The Mats Sundin saga will heat up in the next few weeks as the former captain and marquee star of the Toronto Maple Leafs ultimately decides whether to return to hockey or retire. If he does come back to, he has to decide where he wants to play.
The myriad of possibilities available to him has already been combed over ad nauseum in the Toronto media. So to make a long story short, if he just wants to play a bit more, he could re-join the Leafs. More likely, however, his reason to return is a shot at the Stanley Cup, which narrows the list down considerably and excludes Toronto. Ironically, Ottawa, one of the teams thought to be pursuing Sundin over the summer, is not a Cup contender (or even a playoff team) right now and can be discounted, save some sort of Bytown miracle.
But this is a Leafs column, so let’s get back to that plucky bunch wearing the Blue and White, the group that sends fan spirit soaring one night and crashing the next.
Perhaps part of the schizophrenia has to do with the lack of a team captain right now. In an interesting and slightly unsettling trend, a host of NHL teams no longer have a traditional captain, either foregoing the ‘C’ altogether or giving it to a different player each month, the latter being an utterly pointless and redundant exercise in my opinion.
The Leafs certainly have candidates, but some players stick out in my mind.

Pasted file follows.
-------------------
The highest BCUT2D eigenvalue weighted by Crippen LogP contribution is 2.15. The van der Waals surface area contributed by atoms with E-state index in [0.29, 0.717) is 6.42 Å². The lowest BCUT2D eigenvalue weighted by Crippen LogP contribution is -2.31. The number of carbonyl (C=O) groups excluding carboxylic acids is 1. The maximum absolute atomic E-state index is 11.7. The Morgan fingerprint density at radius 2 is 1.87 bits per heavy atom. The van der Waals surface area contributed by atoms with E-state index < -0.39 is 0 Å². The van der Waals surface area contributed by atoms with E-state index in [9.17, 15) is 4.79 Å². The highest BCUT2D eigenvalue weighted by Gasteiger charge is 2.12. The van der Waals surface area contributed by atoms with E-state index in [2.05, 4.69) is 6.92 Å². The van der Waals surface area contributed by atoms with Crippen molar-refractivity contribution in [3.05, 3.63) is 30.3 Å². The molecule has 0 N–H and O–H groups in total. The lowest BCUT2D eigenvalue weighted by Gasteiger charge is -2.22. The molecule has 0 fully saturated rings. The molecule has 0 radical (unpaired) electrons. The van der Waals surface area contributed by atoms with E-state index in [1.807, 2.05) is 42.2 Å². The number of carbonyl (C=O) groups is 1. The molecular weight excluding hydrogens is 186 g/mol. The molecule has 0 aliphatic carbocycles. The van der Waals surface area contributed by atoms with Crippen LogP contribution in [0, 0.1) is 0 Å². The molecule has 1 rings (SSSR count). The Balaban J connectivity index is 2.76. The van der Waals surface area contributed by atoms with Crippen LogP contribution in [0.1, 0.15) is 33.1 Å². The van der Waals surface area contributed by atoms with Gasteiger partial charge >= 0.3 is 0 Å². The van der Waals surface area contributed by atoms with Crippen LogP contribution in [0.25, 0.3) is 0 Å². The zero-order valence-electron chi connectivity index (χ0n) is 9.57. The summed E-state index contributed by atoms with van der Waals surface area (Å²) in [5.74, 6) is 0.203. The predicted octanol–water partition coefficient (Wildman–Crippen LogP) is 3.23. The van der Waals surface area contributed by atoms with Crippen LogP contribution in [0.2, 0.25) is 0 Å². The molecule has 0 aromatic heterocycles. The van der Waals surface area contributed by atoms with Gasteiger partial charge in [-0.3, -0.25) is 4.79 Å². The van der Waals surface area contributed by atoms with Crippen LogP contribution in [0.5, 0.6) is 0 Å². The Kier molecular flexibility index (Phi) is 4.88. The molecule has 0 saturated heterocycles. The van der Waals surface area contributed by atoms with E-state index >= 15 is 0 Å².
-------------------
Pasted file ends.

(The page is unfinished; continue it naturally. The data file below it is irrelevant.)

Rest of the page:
Right now, Matt Stajan is looking like a good option. Not only has he embraced the spirit of Ron Wilson’s coaching, which has put the now first-line center on pace for his best offensive season ever, but the pivot is also a smart cookie off the ice. Stajan was a member of the NHL Players’ Association constitution committee and was recently credited by union lawyer Ian Penny as a key to the re-launch of the NHLPA under new boss Paul Kelly.
Granted, Stajan is still a young man in the NHL. He will turn 25 in a month, but that has not been a deterrent for teams such as Chicago or Los Angeles, who gave the ‘C’ to 20-year-old Jonathan Toews and 24-year-old Dustin Brown, respectively.
Pavel Kubina and Tomas Kaberle, two savvy veterans and the sturdiest Leafs going into this campaign, seemed to be the obvious choices but that has not come to pass. Perhaps neither felt comfortable; perhaps neither was asked.
Kaberle has always been a quiet personality and isn’t having his best season so far, but Kubina seems like a great choice on certain nights. At his best, the imposing defenseman is fiercely competitive and offensively dangerous with the puck – the same qualities Sundin brought on his best nights. Other games, he’s a ghost. It’s not to say he’s playing poorly, but the presence is lacking. If Kubina could work on that consistency – and assuming he is going to stay in Toronto for a couple years – he would make an admirable captain in Toronto, as would Stajan.
This article also appears in the Toronto Metro newspaper.
Ryan Kennedy is a writer for The Hockey News magazine, the co-author of the book Hockey’s Young Guns and a regular contributor to THN.com. His blog appears Monday and Wednesday, his column – The Straight Edge – every Friday, and his prospect-watch feature, The Hot List appears Tuesdays.
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